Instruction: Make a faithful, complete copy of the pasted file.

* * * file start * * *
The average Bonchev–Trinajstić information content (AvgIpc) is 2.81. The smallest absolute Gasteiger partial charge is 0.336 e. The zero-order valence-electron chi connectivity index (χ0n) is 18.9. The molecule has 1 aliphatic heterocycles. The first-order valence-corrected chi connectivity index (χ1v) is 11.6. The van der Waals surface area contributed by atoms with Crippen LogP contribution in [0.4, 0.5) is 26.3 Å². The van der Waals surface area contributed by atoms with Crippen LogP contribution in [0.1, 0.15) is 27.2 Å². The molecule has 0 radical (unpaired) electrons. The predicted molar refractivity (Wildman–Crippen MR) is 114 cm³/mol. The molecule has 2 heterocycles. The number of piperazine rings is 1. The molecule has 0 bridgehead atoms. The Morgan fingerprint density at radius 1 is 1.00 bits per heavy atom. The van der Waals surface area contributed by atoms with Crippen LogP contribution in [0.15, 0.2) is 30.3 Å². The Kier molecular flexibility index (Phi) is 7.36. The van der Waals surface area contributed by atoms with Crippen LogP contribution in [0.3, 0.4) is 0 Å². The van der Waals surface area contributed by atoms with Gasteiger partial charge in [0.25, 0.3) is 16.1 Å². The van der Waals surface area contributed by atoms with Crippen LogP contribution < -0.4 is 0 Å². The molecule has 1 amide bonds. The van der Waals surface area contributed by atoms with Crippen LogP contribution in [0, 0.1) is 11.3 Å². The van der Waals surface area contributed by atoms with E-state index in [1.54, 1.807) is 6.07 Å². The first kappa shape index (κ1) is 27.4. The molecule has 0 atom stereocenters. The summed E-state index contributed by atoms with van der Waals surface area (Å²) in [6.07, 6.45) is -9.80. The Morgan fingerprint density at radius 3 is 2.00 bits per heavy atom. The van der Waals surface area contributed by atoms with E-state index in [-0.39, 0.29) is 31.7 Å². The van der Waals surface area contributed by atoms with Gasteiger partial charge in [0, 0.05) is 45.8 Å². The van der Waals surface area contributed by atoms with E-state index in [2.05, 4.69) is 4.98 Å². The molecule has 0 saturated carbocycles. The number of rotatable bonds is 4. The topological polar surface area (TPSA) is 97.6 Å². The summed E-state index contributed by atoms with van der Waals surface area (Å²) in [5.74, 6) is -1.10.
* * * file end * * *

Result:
The average Bonchev–Trinajstić information content (AvgIpc) is 2.81. The smallest absolute Gasteiger partial charge is 0.336 e. The zero-order valence-electron chi connectivity index (χ0n) is 18.9. The molecule has 1 aliphatic heterocycles. The first-order valence-corrected chi connectivity index (χ1v) is 11.6. The van der Waals surface area contributed by atoms with Crippen LogP contribution in [0.4, 0.5) is 26.3 Å². The van der Waals surface area contributed by atoms with Crippen LogP contribution in [0.1, 0.15) is 27.2 Å². The molecule has 0 radical (unpaired) electrons. The predicted molar refractivity (Wildman–Crippen MR) is 114 cm³/mol. The molecule has 2 heterocycles. The number of piperazine rings is 1. The molecule has 0 bridgehead atoms. The Morgan fingerprint density at radius 1 is 1.00 bits per heavy atom. The van der Waals surface area contributed by atoms with Crippen LogP contribution in [0.15, 0.2) is 30.3 Å². The Kier molecular flexibility index (Phi) is 7.36. The van der Waals surface area contributed by atoms with Crippen LogP contribution in [0.3, 0.4) is 0 Å². The van der Waals surface area contributed by atoms with Gasteiger partial charge in [0.25, 0.3) is 16.1 Å². The van der Waals surface area contributed by atoms with Crippen LogP contribution < -0.4 is 0 Å². The molecule has 1 amide bonds. The van der Waals surface area contributed by atoms with Crippen LogP contribution in [0, 0.1) is 11.3 Å². The van der Waals surface area contributed by atoms with E-state index in [1.54, 1.807) is 6.07 Å². The first kappa shape index (κ1) is 27.4. The molecule has 0 atom stereocenters. The summed E-state index contributed by atoms with van der Waals surface area (Å²) in [6.07, 6.45) is -9.80. The Morgan fingerprint density at radius 3 is 2.00 bits per heavy atom. The van der Waals surface area contributed by atoms with E-state index in [-0.39, 0.29) is 31.7 Å². The van der Waals surface area contributed by atoms with Gasteiger partial charge in [0, 0.05) is 45.8 Å². The van der Waals surface area contributed by atoms with E-state index in [2.05, 4.69) is 4.98 Å². The molecule has 0 saturated carbocycles. The number of rotatable bonds is 4. The topological polar surface area (TPSA) is 97.6 Å². The summed E-state index contributed by atoms with van der Waals surface area (Å²) in [5.74, 6) is -1.10.